Minnesota Economic Indicators
by Dave Senf
Note: All data except for Minnesota's PMI have been seasonally adjusted. See the feature article in the Minnesota Employment Review, May 2010, for more information on the Minnesota Index.
The Minnesota Index barely increased in April, inching up just 0.1 percent for the second consecutive month. The index has been losing momentum since the beginning of the year as Minnesota's job growth has stalled out. Declining wage and salary employment and waning average weekly manufacturing hours held the index in check in April despite a drop in the unemployment rate. The index hasn't increased this slowly over a two-month period since early 2010. The U.S. index, which also slowed during the first few months of the year, rebounded in April, climbing 0.3 percent.
The recent slowdown in both Minnesota and U.S. indices is consistent with a national economy that shrank during the first quarter of 2014. U.S. GDP growth for the first quarter was revised down to a negative 1.0 percent on a seasonally adjusted annual rate basis. The drop marked the economy's first contraction in three years with a large share of downturn blamed on the severe winter weather. Most economists see the U.S. economy rebounding sharply during the second quarter which should help pull Minnesota out of its early 2014 doldrums. Minnesota's economy, which increased slightly faster than the U.S. economy during the last six months of 2013, has been lagging behind U.S. growth since 2014 began.
Minnesota's adjusted Wage and Salary Employment crashed in April with 4,200 jobs lost. April's job decline was the steepest since July 2013. The decline would have been even worse if not for the addition of 1,500 public sector jobs. The loss of 5,700 private sector jobs was the highest since May 2012. Cutbacks occurred in seven sectors with Construction, Professional and Business Services, and Leisure and Hospitality reducing payrolls the most. The only positive job development was 2,400 new manufacturing jobs.
Job growth over the year in Minnesota remained unchanged from last month at 1.5 percent while the U.S. rate inched up to 1.7 percent. Minnesota's job growth has slipped below the national rate over the last few months.
The Minnesota Leading Index inched up for the second straight month in April after having recorded its lowest reading in four years in February. The uptick is promising since a rising leading index points toward stronger economic activity over the next six months.
Minnesota's Purchasing Managers' Index (PMI) retreated a bit from last month's three-year high, falling off to a still very healthy 64.9 reading in April. The index has now been above 60 for three consecutive months pointing toward improving growth in the next three to six months. The strength of this indicator is inconsistent with an economy that is stuck in neutral. Minnesota's PMI has easily topped the U.S. PMI over the last five months which means that Minnesota businesses are more optimistic about future growth than their national counterparts.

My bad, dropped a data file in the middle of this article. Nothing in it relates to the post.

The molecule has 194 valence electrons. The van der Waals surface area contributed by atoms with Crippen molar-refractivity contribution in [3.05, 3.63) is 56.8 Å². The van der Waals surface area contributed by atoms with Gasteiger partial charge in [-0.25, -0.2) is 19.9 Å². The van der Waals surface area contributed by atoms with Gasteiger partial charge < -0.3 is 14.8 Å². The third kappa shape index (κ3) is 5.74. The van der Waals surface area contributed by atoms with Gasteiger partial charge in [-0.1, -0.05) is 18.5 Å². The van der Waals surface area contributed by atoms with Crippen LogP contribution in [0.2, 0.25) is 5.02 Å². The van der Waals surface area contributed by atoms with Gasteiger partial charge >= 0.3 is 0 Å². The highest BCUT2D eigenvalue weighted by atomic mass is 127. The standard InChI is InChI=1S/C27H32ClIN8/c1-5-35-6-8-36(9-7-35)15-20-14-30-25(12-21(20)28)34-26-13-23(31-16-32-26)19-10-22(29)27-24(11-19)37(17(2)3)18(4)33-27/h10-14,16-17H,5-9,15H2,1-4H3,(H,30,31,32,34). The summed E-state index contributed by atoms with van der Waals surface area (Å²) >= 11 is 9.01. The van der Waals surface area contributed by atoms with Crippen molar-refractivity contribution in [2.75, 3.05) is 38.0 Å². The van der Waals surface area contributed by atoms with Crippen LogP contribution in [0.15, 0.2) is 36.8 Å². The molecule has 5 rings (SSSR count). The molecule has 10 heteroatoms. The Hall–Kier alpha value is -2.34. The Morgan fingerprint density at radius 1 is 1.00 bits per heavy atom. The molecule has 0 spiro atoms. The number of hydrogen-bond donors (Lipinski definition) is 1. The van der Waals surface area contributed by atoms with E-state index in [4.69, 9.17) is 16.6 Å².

Adjusted Residential Building Permits moved backward in April, declining 22.6 percent. Minnesota's home building market, like many markets across the nation, after picking up speed in early 2013, began to stall out during the second half of last year. The home building market has improved over the last few years but the improvement has been very uneven.
Adjusted Manufacturing Hours tailed off for the second month in a row in April, sliding to a still robust 41.6 hours per week. The factory workweek has been above 41 hours for 14 straight months which is the longest streak above 41 hours since 2000. Minnesota's factory workweek remains high by historical standards, indicating manufacturing in the state is in expansion mode.
Manufacturing Earnings also slid in April falling off to $815.91, the smallest factory paycheck in over a year.
Minnesota's adjusted online Help-Wanted Ads declined sharply for the second consecutive month in April, sending the ad level down to its lowest level in nearly three years. The drop-off, if it holds, implies that labor demand in Minnesota has tailed off. Ads in Minnesota shrank 10 percent in April while increasing 0.6 percent nationwide.
Adjusted Initial Claims for Unemployment Benefits (UB) dropped in April, falling below 20,000 for the second time this year. Monthly initial claims have fallen from 1.5 percent of the labor force during the worst of the recession in 2009 to 0.7 percent in April. During the boom years of the late 1990s, initial claim filings dipped to 0.5 percent of the labor force.